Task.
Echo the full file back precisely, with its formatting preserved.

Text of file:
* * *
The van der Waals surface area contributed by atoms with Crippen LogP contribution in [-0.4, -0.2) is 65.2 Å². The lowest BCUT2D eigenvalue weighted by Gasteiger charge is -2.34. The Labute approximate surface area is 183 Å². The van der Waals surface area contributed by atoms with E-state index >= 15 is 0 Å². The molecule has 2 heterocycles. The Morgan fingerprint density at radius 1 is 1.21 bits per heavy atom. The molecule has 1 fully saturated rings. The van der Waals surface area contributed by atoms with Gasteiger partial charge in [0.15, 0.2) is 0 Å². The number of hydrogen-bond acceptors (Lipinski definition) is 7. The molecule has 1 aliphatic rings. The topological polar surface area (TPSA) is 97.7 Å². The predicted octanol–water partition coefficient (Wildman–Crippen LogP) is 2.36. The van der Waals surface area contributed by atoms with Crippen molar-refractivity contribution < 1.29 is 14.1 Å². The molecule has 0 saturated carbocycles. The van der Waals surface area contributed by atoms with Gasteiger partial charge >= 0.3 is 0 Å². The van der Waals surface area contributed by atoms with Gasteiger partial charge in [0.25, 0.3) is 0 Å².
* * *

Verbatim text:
The van der Waals surface area contributed by atoms with Crippen LogP contribution in [-0.4, -0.2) is 65.2 Å². The lowest BCUT2D eigenvalue weighted by Gasteiger charge is -2.34. The Labute approximate surface area is 183 Å². The van der Waals surface area contributed by atoms with E-state index >= 15 is 0 Å². The molecule has 2 heterocycles. The Morgan fingerprint density at radius 1 is 1.21 bits per heavy atom. The molecule has 1 fully saturated rings. The van der Waals surface area contributed by atoms with Gasteiger partial charge in [0.15, 0.2) is 0 Å². The number of hydrogen-bond acceptors (Lipinski definition) is 7. The molecule has 1 aliphatic rings. The topological polar surface area (TPSA) is 97.7 Å². The predicted octanol–water partition coefficient (Wildman–Crippen LogP) is 2.36. The van der Waals surface area contributed by atoms with Crippen molar-refractivity contribution < 1.29 is 14.1 Å². The molecule has 0 saturated carbocycles. The van der Waals surface area contributed by atoms with Gasteiger partial charge >= 0.3 is 0 Å². The van der Waals surface area contributed by atoms with Gasteiger partial charge in [0.25, 0.3) is 0 Å².